Talk To Your Current Lender: The Personal Touch
If your current mortgage is in good standing with your lender, talk to them first.
Lenders, especially banks, credit unions and larger lenders, like to tout their customer service, and they don’t want to lose your business.
If you had a loan officer that you worked with before, reach out to them or talk to a real person at a branch.
Work With a Mortgage Broker: Get Expert Advice
A mortgage broker can help shop your mortgage application to a wider range of lenders. They may also be able to present you with loan programs or ideas that may not be common knowledge.
Find a Non-Occupying Co-Client: Leverage Your Connections
Like a co-signer, a non-occupying co-client is someone with good credit who agrees to take responsibility for your mortgage loan if you default. But unlike a spouse or family member who may co-sign for you, a non-occupying co-client can’t live in the home.
When lenders consider your application, they will take your credit score and finances into account as well as the co-client’s. While a co-client can help make your application look better, lenders will judge your application based on the lowest of the two credit scores.
Depending on the loan type, your co-client may need to be on the title of your home. So prioritize on-time payments, or you may jeopardize your relationship with your co-client.
Ask About Portfolio Loans: The Private Label Option
Lenders don’t usually advertise these, but they may be able to offer you a portfolio loan if your credit score doesn’t meet the usual minimum of 620. This loan is essentially an exclusive deal between you and the lender.
The upside is that they may be more willing to be flexible about your credit score. The downside? The lender may charge higher interest rates and the terms may be less favorable overall.
Use an FHA Refinance Option: Get Uncle Sam To Assist
The Federal Housing Administration (FHA) has helped millions of Americans who may not have been considered eligible get mortgages.
Even if you haven’t used an FHA mortgage before, the FHA can help you refinance your mortgage.
FHA lenders offer several mortgage refinancing programs for people with lower credit scores:
FHA streamline refinance
If you already have an FHA loan and want to refinance, an FHA Streamline Refinance can help you do it in less time. It requires less paperwork, and you may be able to skip the home appraisal. To qualify, you’ll have to show that you’ve made 12 consecutive, on-time monthly mortgage payments.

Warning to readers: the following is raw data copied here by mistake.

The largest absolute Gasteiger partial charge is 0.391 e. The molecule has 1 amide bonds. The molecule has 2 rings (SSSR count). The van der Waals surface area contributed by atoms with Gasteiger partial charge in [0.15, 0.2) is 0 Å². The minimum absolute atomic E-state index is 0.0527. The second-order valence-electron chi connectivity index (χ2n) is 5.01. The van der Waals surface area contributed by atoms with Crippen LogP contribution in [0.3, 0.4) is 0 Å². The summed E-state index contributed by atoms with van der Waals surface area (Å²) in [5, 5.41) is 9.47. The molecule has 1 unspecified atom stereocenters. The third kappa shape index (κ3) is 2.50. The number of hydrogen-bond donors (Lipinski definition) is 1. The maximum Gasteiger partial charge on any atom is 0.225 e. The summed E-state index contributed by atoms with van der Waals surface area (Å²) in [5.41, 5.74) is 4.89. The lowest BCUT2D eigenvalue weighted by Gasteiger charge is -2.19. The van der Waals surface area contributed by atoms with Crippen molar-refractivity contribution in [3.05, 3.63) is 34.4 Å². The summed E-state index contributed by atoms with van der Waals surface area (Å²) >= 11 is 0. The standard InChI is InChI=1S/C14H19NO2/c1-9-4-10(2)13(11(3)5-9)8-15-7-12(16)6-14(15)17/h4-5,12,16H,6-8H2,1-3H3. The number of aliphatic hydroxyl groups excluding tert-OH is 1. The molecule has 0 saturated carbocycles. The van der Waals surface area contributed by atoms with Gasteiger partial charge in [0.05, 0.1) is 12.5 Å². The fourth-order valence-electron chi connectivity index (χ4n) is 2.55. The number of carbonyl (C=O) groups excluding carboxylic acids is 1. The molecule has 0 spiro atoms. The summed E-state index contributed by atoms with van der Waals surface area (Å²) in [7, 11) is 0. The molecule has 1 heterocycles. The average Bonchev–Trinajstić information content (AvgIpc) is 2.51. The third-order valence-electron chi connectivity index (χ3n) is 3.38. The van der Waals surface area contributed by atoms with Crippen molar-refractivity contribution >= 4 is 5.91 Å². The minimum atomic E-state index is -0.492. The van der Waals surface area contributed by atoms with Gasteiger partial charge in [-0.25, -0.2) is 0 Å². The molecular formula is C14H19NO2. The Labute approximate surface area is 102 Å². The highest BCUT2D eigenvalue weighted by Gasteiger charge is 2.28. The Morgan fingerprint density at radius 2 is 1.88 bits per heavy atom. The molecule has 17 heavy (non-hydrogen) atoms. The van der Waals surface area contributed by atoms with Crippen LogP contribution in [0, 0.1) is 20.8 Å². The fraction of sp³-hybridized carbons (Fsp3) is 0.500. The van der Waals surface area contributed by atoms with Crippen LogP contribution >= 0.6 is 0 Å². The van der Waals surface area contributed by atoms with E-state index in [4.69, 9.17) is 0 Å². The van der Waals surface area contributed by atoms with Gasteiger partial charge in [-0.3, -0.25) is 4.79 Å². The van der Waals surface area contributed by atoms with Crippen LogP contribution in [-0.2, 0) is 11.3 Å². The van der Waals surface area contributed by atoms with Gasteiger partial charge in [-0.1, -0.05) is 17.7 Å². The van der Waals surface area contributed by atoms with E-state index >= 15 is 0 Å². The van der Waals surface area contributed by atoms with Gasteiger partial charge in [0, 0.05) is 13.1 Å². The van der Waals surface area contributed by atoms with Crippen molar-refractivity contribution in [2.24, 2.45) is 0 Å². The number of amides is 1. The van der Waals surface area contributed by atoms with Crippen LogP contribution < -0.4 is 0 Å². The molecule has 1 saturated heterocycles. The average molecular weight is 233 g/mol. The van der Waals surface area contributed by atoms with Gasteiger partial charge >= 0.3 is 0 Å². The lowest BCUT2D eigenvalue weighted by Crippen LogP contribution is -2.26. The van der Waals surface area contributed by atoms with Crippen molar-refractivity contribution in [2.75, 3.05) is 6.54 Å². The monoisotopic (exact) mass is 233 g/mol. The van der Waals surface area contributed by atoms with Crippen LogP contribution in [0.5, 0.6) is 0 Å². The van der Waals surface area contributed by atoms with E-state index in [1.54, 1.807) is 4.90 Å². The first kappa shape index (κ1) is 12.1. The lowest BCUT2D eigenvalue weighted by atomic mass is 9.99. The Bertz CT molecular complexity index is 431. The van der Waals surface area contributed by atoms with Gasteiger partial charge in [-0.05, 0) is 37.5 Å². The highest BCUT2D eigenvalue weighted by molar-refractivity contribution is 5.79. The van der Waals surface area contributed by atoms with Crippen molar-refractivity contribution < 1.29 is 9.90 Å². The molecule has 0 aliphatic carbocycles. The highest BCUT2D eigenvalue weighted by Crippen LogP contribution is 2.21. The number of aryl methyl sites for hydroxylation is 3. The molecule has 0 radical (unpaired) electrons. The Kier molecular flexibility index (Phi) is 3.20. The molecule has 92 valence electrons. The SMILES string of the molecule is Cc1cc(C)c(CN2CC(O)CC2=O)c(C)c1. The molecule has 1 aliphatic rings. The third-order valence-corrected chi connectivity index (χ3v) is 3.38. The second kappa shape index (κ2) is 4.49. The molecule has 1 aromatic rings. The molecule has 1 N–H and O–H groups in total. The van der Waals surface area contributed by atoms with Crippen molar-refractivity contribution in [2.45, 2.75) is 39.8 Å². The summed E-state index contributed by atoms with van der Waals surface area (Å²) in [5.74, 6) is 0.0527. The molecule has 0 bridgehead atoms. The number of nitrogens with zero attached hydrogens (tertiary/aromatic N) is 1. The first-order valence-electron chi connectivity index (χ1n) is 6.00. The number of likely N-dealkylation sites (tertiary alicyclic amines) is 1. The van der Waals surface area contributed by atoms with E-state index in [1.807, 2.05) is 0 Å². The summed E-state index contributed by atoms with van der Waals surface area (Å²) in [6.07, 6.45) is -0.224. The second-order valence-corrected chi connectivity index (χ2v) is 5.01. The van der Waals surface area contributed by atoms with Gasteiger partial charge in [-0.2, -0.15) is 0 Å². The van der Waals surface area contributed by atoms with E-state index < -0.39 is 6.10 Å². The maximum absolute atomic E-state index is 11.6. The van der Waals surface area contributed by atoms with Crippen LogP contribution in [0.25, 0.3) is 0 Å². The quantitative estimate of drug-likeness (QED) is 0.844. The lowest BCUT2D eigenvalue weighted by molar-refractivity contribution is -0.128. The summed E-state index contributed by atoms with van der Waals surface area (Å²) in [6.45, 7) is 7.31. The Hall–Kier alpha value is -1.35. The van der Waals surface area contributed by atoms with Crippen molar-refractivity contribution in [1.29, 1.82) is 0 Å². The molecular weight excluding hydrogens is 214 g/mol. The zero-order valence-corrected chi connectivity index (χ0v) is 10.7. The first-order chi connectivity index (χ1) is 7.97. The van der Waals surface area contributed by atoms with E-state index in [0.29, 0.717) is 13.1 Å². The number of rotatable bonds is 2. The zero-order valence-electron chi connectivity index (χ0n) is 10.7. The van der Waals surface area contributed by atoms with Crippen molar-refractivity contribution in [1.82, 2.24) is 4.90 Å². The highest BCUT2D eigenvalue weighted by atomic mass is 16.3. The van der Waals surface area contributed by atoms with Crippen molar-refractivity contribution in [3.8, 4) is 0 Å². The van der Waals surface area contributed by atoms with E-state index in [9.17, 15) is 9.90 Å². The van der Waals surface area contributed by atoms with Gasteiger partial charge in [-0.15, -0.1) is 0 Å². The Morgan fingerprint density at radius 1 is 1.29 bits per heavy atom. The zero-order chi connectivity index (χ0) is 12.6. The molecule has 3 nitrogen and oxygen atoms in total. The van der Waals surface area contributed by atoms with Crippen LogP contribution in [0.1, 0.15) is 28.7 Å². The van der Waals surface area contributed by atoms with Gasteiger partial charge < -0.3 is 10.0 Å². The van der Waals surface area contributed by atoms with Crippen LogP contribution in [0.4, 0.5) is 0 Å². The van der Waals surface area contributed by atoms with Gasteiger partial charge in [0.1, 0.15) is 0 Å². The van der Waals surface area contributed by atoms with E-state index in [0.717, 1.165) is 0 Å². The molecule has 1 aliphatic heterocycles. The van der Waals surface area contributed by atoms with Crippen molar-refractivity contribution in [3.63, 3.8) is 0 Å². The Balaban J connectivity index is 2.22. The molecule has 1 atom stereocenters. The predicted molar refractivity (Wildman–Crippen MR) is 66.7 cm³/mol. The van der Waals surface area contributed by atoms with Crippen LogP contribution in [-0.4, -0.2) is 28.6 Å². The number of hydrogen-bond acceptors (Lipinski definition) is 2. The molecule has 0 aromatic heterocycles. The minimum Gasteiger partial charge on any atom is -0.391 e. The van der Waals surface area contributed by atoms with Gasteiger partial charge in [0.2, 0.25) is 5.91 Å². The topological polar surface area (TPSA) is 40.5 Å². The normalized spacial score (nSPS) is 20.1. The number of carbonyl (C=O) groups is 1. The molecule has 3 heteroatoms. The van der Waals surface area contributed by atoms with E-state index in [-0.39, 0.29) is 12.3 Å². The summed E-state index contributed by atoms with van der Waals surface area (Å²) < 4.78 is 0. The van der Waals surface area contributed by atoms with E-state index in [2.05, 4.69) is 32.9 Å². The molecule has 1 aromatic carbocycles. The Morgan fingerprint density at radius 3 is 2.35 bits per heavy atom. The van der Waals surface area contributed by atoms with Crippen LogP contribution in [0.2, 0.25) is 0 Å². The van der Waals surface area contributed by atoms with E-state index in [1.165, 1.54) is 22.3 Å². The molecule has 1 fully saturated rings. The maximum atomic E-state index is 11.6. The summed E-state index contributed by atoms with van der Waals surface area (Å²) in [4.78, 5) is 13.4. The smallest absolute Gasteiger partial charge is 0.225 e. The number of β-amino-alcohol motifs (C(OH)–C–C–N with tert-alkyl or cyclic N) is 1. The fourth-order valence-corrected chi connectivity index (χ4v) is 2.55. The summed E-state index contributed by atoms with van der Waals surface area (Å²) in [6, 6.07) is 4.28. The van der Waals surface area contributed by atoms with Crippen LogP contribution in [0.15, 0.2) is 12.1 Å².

FHA rate-and-term refinance
If you have a conventional mortgage but you’re having a hard time getting a refinance through a conventional lender, the FHA can help.
A rate-and-term refinance lets you convert a conventional loan to an FHA loan, but it comes with a more involved process that includes income and credit checks and a home appraisal. Like the FHA Streamline, you’ll have to show that you’ve made 12 consecutive, on-time monthly mortgage payments to qualify.
FHA cash-out refinance
If you want to use your mortgage refinance to borrow cash against your home equity, the FHA can help here, too. To qualify, you’ll need to have at least 20% equity in your home and show that you’ve made 12 consecutive, on-time monthly mortgage payments.
Use a VA IRRRL
If you already have a U.S. Department of Veterans Affairs (VA) loan, you may qualify for a VA Interest Rate Reduction Refinance Loan (IRRRL).
Like the FHA Streamline, this refinance option is designed to be quick and easy.
To qualify, you’ll need to demonstrate 6 consecutive months of on-time payments and show that it’s been at least 6 months since you made your first payment on your current VA loan.
Refinance When It’s Right For You
Whether you choose to refinance or not will be up to you. Even if it seems like everyone around you is refinancing, remember that refinancing is an investment in time – and money.
It should be a tool that improves your situation, not an option you take because someone tells you it’s a good idea.
Even if interest rates are low, if your credit score is standing in the way of a refinance that works in your favor, there’s nothing wrong with waiting until your credit score improves, so you can get the best rate.